The residents of 18 countries bordering the Indian Ocean are participating in drills being conducted to test a warning system set up following the deadly 2004 tsunami.
Wednesday's drill is intended to simulate a tsunami similar to the one sparked by the 9.2-magnitude quake off Indonesia in 2004, the United Nations said in a statement. That quake generated waves that eradicated entire coastal communities, killing some 230,000 people in one of the worst natural disasters of modern times.
The object of the exercise was to allow Indian Ocean countries and Australia to test their communications, review their emergency procedures and identify any weaknesses, the UN Educational, Scientific and Cultural Organization said.
Countries participating included Australia, Bangladesh, India, Indonesia, Kenya, Madagascar, Malaysia, Maldives, Mauritius, Mozambique, Burma, Oman, Pakistan, Seychelles, Singapore, Sri Lanka, Tanzania and East Timor.
The scenario was meant to replicate events that may occur if another 9.2- magnitude quake strikes the region.
Test earthquake warnings were issued and messages were transmitted to countries and then to towns and villages.
The simulated tsunami spread across the entire Indian Ocean over a 12-hour period beginning with an epicentre off the coast of Indonesia and with wave effects reaching South Africa.
"When the siren sounded, I immediately thought of my child, grabbed her and ran," said Bakhtiar, 50, who lives in the village of Gampong Pie, along the Indonesian coastline in Aceh province.
In Aceh's Ulee Lheue village, which was all but wiped out by the tsunami, about 200 residents gathered at a mosque after an explosion sounded from loudspeakers meant to signal an earthquake.
Around 10 minutes later, a siren blared out, starting the drill.
"We want to send the message to the world that we continue to improve our disaster mitigation skills," said Aceh Vice-Governor Muhammad Nazar.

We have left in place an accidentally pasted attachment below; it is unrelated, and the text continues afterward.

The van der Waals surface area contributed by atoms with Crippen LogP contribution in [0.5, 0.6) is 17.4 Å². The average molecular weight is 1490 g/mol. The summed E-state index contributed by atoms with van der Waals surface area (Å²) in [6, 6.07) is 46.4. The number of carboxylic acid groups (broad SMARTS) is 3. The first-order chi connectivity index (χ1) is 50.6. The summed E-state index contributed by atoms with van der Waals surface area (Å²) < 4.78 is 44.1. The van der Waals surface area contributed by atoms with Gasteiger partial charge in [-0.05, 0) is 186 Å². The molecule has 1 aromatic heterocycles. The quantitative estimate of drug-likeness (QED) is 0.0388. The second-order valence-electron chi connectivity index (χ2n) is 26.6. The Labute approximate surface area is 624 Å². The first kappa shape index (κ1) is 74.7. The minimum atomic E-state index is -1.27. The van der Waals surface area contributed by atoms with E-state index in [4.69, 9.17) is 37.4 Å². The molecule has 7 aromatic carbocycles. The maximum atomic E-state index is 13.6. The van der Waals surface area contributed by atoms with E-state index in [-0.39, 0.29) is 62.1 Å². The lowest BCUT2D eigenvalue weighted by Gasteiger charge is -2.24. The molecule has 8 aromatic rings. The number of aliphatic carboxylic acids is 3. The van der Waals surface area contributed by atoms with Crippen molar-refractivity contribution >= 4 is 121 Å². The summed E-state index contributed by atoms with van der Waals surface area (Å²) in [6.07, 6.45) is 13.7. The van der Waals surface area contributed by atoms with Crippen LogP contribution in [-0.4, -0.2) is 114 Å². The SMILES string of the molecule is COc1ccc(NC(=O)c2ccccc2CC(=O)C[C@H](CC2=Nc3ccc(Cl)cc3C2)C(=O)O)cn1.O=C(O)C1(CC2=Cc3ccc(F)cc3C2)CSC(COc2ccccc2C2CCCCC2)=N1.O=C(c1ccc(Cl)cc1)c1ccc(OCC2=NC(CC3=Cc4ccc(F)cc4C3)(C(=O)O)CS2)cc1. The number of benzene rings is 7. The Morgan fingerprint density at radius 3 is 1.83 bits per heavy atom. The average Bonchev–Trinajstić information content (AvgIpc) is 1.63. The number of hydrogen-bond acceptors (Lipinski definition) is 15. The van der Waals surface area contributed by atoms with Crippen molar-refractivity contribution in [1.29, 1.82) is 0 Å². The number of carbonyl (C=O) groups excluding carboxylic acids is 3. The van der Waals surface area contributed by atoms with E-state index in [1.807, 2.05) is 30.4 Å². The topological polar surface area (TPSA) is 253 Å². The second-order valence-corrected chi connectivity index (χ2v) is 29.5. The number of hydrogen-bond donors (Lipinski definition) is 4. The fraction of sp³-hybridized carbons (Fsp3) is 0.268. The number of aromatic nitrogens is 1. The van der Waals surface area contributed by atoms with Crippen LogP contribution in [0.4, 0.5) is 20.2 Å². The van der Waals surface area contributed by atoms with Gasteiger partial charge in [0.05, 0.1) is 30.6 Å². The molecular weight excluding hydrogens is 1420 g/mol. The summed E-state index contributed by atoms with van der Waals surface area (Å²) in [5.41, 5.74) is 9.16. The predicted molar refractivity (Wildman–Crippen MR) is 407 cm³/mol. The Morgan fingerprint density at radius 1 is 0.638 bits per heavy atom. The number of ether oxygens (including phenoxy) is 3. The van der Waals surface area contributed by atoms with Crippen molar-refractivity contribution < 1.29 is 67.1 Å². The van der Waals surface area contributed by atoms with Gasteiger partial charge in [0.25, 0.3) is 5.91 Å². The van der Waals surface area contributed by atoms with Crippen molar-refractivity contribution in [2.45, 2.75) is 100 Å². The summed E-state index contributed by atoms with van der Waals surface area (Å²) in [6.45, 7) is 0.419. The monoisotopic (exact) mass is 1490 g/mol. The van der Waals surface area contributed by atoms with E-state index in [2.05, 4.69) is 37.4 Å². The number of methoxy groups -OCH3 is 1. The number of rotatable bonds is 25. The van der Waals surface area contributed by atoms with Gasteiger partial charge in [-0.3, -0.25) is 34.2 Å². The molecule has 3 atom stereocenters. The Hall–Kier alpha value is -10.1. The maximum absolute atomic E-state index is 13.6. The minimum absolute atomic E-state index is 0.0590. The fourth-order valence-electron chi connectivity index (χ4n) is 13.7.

Dubbed Exercise Indian Ocean Wave 09, the drill was the first comprehensive test and evaluation of the warning system put in place after the 2004 disaster, said UNESCO.
Some survivors from the 2004 tsunami refused to participate because the memories of the day were too paralyzing to go through the drill, according to reports.
The drill came two weeks after a tsunami smashed into the Pacific islands of Samoa, American Samoa and Tonga, killing at least 183 people.
In Thailand, where more than 5,000 Thais and foreign tourists perished, no evacuation drill was planned, but its National Disaster Warning Centre was responding to the dummy telegrams, faxes and emails being sent out by the Hawaii-based Pacific Tsunami Warning Center, said Capt. Saran Thappasook.
In Burma, also known as Myanmar, officials were to relay the warnings to tsunami-prone areas, said Thein Tun, director general of the Meteorological Department, while in Malaysia 1,200 villagers on the northern resort island of Langkawi were directed to higher ground as firefighting trucks and ambulances ferried the elderly and pregnant women.
Medical teams searched areas for survivors and people with mock bandages were carried on stretchers while others pretended to be dead.
Heavy equipment, speedboats and aircraft were also used in the drill to simulate search and rescue operations, warnings and aid efforts.
People have become much more aware of how to react when a tsunami warning is issued since 2004, said Puthukudiyiruppu resident Sanmuaja Palmweu.
"Before 2004, we knew nothing about tsunamis, but thanks to all the drills and training we know what to do now, and how to pass the information if something is coming," Palmweu told Reuters.
There were reports that some of the tsunami warning towers had failed to emit a siren during the drill. But most officials cited the drill as a success.
"We believe that all or most of the countries in the Indian Ocean are a lot better prepared now than they were in 2004," said Ray Canterford, an official at Australia's Bureau of Meteorology.
Despite the success of the drill, some experts maintain the early-warning system is not effective because the time interval between alarms sounding and the giant wave slamming into the coast can be very short, especially in countries like Indonesia, which is close to fault lines.